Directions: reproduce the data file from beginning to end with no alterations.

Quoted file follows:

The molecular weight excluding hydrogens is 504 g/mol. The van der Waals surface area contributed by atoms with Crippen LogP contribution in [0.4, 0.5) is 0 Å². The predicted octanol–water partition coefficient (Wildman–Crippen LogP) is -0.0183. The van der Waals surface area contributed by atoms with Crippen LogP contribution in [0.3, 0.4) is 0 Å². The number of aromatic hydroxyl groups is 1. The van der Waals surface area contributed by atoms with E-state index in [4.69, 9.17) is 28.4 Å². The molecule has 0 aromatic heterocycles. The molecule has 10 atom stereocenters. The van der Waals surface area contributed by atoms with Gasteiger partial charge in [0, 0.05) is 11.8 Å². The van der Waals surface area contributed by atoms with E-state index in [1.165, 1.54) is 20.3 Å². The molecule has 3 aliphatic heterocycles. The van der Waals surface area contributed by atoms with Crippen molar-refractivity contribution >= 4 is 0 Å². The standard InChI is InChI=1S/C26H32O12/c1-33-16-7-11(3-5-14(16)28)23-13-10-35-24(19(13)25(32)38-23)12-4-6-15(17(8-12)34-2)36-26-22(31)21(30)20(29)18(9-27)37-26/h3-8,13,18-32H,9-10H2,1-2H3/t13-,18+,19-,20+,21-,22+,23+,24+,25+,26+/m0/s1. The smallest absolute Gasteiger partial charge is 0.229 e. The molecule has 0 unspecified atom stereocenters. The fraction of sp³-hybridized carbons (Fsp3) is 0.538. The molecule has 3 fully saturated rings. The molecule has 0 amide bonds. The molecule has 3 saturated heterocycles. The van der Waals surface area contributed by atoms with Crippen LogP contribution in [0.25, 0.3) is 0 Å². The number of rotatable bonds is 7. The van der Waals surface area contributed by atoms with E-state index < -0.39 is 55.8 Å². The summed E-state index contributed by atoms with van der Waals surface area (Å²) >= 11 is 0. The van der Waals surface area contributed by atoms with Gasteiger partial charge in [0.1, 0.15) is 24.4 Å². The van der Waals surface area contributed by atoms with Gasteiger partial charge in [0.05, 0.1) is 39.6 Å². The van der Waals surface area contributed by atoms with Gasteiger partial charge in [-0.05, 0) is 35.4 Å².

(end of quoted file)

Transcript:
The molecular weight excluding hydrogens is 504 g/mol. The van der Waals surface area contributed by atoms with Crippen LogP contribution in [0.4, 0.5) is 0 Å². The predicted octanol–water partition coefficient (Wildman–Crippen LogP) is -0.0183. The van der Waals surface area contributed by atoms with Crippen LogP contribution in [0.3, 0.4) is 0 Å². The number of aromatic hydroxyl groups is 1. The van der Waals surface area contributed by atoms with E-state index in [4.69, 9.17) is 28.4 Å². The molecule has 0 aromatic heterocycles. The molecule has 10 atom stereocenters. The van der Waals surface area contributed by atoms with Gasteiger partial charge in [0, 0.05) is 11.8 Å². The van der Waals surface area contributed by atoms with E-state index in [1.165, 1.54) is 20.3 Å². The molecule has 3 aliphatic heterocycles. The van der Waals surface area contributed by atoms with Crippen molar-refractivity contribution >= 4 is 0 Å². The standard InChI is InChI=1S/C26H32O12/c1-33-16-7-11(3-5-14(16)28)23-13-10-35-24(19(13)25(32)38-23)12-4-6-15(17(8-12)34-2)36-26-22(31)21(30)20(29)18(9-27)37-26/h3-8,13,18-32H,9-10H2,1-2H3/t13-,18+,19-,20+,21-,22+,23+,24+,25+,26+/m0/s1. The smallest absolute Gasteiger partial charge is 0.229 e. The molecule has 0 unspecified atom stereocenters. The fraction of sp³-hybridized carbons (Fsp3) is 0.538. The molecule has 3 fully saturated rings. The molecule has 0 amide bonds. The molecule has 3 saturated heterocycles. The van der Waals surface area contributed by atoms with Crippen LogP contribution in [0.25, 0.3) is 0 Å². The number of rotatable bonds is 7. The van der Waals surface area contributed by atoms with E-state index < -0.39 is 55.8 Å². The summed E-state index contributed by atoms with van der Waals surface area (Å²) >= 11 is 0. The van der Waals surface area contributed by atoms with Gasteiger partial charge in [0.1, 0.15) is 24.4 Å². The van der Waals surface area contributed by atoms with Gasteiger partial charge in [0.05, 0.1) is 39.6 Å². The van der Waals surface area contributed by atoms with Gasteiger partial charge in [-0.05, 0) is 35.4 Å².